Her Swallow Class made blue the inevitable third colour. Because ‘Naiad’ was inherently gloomy, I had the seats and berths white with blue trim, not vice versa. This greatly increases the reflected light in the cabins. I made sure her curtains when drawn back have adequate runners so they do not restrict window light. (How often dark cabins have curtains that block out the light even when drawn back because of inadequate rails)
I gather your curtains have hand-drawn swallows on them!
Yes, but their main feature is the stripes. ‘Naiad’ is partly a memorial to her Dunkirk Skipper, Samuel Palmer, who won the Distinguished Service Medal, and whose picture and replica medal are on display in the boat. By a happy coincidence, the DSM. fitted my colour scheme exactly! The ribbon is three blue stripes on white - one of them thin. I bought blue-and-white striped material and added the 'thin' blue stripe with a waterproof Gem marker. (The swallows were merely a device for dividing up the sets of DSM stripes -I drew them with a ball-point pen!)
A ‘badge’, like our swallow, is quite a useful means of identification. I have blue adhesive ones both for decoration and to discourage theft. It is much easier to stick one on a boathook, a pick-up buoy, an emergency light, paddles, etc., than it is to write ‘Naiad Errant'’on every single item!
I see you have even designed a special Naiad tie with the downward flying swallow.
Yes. I had a few done to give those most closely involved with her. The direction of the swallow is that of the middle of the three routes to Dunkirk which she took, and the stripe is in the colours of the Dunkirk Medal ribbon.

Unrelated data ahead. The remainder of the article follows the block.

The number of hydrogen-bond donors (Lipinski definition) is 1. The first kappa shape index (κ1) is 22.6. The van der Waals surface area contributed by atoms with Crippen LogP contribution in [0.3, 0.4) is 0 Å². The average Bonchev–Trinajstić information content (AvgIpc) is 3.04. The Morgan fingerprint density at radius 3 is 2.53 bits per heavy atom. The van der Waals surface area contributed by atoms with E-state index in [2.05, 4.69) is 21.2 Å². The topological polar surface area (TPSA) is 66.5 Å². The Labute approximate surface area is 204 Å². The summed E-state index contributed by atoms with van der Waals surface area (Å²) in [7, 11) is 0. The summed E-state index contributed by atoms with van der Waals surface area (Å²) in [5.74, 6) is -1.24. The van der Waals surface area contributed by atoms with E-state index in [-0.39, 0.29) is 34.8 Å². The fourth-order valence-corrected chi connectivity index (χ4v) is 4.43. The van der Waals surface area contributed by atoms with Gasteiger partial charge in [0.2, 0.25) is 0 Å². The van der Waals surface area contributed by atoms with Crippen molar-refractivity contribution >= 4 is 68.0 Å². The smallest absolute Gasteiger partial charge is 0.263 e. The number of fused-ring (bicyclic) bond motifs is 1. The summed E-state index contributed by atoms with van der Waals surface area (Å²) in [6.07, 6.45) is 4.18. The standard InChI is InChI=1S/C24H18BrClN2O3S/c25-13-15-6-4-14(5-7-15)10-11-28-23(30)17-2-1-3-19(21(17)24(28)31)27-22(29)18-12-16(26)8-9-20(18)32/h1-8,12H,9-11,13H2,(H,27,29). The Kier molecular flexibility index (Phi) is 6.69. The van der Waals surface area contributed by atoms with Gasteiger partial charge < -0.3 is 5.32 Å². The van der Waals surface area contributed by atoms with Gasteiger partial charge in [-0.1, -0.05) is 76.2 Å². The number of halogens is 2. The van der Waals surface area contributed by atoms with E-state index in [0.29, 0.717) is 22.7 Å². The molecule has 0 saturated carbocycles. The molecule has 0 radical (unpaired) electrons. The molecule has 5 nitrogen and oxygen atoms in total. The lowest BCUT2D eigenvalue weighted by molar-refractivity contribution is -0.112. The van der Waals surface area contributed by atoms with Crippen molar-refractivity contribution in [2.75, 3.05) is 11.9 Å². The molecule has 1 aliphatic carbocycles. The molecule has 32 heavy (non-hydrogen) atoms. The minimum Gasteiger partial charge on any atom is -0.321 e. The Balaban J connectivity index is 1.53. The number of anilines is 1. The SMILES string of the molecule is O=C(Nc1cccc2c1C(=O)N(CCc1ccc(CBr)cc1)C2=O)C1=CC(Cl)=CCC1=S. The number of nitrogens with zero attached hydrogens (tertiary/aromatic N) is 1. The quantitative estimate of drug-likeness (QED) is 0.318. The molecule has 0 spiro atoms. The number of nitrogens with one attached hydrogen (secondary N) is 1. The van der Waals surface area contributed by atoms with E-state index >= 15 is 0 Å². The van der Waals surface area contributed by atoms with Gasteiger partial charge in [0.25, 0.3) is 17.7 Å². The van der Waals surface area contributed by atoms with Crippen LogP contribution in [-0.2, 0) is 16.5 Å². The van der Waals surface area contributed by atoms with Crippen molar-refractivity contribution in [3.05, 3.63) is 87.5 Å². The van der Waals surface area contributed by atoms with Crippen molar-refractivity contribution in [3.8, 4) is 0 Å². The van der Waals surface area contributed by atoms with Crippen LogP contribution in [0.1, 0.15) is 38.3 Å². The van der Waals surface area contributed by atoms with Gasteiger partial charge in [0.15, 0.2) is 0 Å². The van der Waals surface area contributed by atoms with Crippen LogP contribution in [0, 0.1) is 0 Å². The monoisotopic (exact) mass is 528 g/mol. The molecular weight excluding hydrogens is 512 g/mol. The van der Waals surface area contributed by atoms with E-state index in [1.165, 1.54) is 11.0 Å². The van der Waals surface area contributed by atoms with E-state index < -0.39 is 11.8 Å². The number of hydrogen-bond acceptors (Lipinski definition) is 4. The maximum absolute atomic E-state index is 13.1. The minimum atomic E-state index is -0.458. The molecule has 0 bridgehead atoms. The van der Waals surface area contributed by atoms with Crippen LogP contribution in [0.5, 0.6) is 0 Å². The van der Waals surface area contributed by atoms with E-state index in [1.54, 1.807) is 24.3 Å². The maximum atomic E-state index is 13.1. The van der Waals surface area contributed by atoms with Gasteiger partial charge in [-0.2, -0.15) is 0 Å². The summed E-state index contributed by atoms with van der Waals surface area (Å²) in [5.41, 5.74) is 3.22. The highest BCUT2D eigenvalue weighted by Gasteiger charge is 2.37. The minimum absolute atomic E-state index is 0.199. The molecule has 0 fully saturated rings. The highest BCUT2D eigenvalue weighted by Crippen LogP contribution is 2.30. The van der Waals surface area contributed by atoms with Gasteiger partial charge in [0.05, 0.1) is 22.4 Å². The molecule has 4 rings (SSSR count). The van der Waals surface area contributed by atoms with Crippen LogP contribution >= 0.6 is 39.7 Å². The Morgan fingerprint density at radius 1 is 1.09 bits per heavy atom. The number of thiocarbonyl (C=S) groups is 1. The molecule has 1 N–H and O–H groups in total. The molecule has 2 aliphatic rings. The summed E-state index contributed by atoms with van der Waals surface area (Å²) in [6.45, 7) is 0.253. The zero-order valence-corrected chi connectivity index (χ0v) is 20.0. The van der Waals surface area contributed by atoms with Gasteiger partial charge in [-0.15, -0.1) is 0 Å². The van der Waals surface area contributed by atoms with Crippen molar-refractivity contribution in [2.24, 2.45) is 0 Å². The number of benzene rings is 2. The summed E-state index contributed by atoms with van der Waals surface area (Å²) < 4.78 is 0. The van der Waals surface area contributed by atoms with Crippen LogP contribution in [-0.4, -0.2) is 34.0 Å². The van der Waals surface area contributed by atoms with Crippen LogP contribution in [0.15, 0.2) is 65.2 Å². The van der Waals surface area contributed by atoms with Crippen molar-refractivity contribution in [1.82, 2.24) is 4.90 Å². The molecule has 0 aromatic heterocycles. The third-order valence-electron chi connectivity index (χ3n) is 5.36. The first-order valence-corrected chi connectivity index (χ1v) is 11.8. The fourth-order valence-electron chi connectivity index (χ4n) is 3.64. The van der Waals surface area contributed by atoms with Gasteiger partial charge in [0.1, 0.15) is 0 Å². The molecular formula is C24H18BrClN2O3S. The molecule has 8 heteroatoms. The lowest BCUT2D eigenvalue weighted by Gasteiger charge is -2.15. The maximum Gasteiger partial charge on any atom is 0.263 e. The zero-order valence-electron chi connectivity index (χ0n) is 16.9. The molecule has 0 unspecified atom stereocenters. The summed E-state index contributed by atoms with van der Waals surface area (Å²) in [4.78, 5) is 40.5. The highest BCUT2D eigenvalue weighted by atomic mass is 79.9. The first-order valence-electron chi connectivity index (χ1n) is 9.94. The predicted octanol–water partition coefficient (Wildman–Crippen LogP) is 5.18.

Your tender has the traditional oval badge-mounts with a light-blue swallow in each against a navy background. Did you paint these?
No. I designed the original tie swallow. It was easier to have two enlarged colour photocopies done of the swallow on my tie, and then just have them laminated!
I could not but notice your outsize red ensign.
I know this looks a bit daft nowadays, but in 1939 and 1940, when owned privately and by the Navy, ‘Naiad’ flew a two-yard ensign. Furthermore, a Guardsman whom ‘Naiad’ rescued from Dunkirk in 1940 took her ensign home as a souvenir. Fifty years later he gave it to Sandy Evans: it also was a massive two-yarder. So, in trying to recapture ‘Naiad’ in her Dunkirk era, we fly an ensign of similar size to those three we know she flew in 1940. This is in accordance with the pre-war fashion on the Thames which was to have Ensigns that nearly touched the water.
This is the second Dunkirk Little Ship that you have restored. What is the attraction?
Owners of Dunkirk Little Ships are but temporary custodians of national symbols of our deliverance from Nazi domination. If Britain were now Nazi-dominated I would not now be enjoying personal or religious freedom. Such freedom means more than words can say, and I feel honoured to have helped prolong the life of a Little Ship that symbolizes so much that we must cherish but tend to take for granted.